X. If any player shall run with the ball towards his adversaries' goal, any player on the opposite side shall be at liberty to charge, hold, trip or hack him, or to wrest the ball from him, but no player shall be held and hacked at the same time.
Some members objected to these two rules as they considered them to be "uncivilised". Others believed that charging, hacking and tripping were important ingredients of the game. One supporter of hacking argued that without it "you will do away with the courage and pluck of the game, and it will be bound to bring over a lot of Frenchmen who would beat you with a week's practice." The main defender of hacking was F. W. Campbell, the representative from Blackheath, who considered this aspect of the game was vital in developing "masculine toughness". Campbell added that "hacking is the true football" and he resigned from the FA when the vote went against him (13-4). He later helped to form the rival Rugby Football Union. On 8th December, 1863, the FA published the Laws of Football.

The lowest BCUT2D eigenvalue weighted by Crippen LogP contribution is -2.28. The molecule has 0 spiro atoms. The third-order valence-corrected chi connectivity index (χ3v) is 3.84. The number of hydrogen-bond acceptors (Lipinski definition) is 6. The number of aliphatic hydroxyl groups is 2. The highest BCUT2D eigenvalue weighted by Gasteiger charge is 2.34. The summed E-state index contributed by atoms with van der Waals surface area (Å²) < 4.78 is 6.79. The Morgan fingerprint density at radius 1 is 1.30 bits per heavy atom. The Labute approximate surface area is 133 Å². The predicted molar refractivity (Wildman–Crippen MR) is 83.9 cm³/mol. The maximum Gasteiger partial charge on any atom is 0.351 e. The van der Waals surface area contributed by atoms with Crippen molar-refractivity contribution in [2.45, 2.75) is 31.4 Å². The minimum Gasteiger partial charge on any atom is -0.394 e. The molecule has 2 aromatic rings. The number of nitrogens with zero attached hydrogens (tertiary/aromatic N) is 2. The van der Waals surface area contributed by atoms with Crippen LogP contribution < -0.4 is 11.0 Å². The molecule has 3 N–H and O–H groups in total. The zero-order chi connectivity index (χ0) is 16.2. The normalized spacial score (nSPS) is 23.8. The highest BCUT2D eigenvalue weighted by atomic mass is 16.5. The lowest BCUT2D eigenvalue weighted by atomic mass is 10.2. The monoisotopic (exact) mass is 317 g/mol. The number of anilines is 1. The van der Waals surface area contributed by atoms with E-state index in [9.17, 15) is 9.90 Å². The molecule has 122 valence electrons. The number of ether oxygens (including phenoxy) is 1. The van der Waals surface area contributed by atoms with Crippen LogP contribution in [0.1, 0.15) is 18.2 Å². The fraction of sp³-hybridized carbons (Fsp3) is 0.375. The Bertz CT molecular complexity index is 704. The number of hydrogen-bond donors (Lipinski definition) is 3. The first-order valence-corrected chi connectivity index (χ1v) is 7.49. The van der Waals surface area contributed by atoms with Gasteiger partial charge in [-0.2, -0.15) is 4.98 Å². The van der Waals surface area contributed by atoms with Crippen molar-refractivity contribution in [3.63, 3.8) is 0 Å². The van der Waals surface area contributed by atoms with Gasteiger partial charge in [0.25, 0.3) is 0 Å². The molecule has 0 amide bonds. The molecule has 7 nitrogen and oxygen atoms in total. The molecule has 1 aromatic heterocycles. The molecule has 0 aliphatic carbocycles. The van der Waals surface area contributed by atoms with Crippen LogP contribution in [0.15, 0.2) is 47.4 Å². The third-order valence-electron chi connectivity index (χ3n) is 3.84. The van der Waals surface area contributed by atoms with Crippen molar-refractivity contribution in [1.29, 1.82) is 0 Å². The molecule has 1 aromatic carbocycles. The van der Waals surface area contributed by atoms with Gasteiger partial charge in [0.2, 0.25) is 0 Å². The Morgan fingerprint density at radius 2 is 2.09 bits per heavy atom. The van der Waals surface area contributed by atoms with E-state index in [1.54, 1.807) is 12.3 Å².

1. The maximum length of the ground shall be 200 yards, the maximum breadth shall be 100 yards, the length and breadth shall be marked off with flags; and the goal shall be defined by two upright posts, eight yards apart, without any tape or bar across them.
2. A toss for goals shall take place, and the game shall be commenced by a place kick from the centre of the ground by the side losing the toss for goals; the other side shall not approach within 10 yards of the ball until it is kicked off.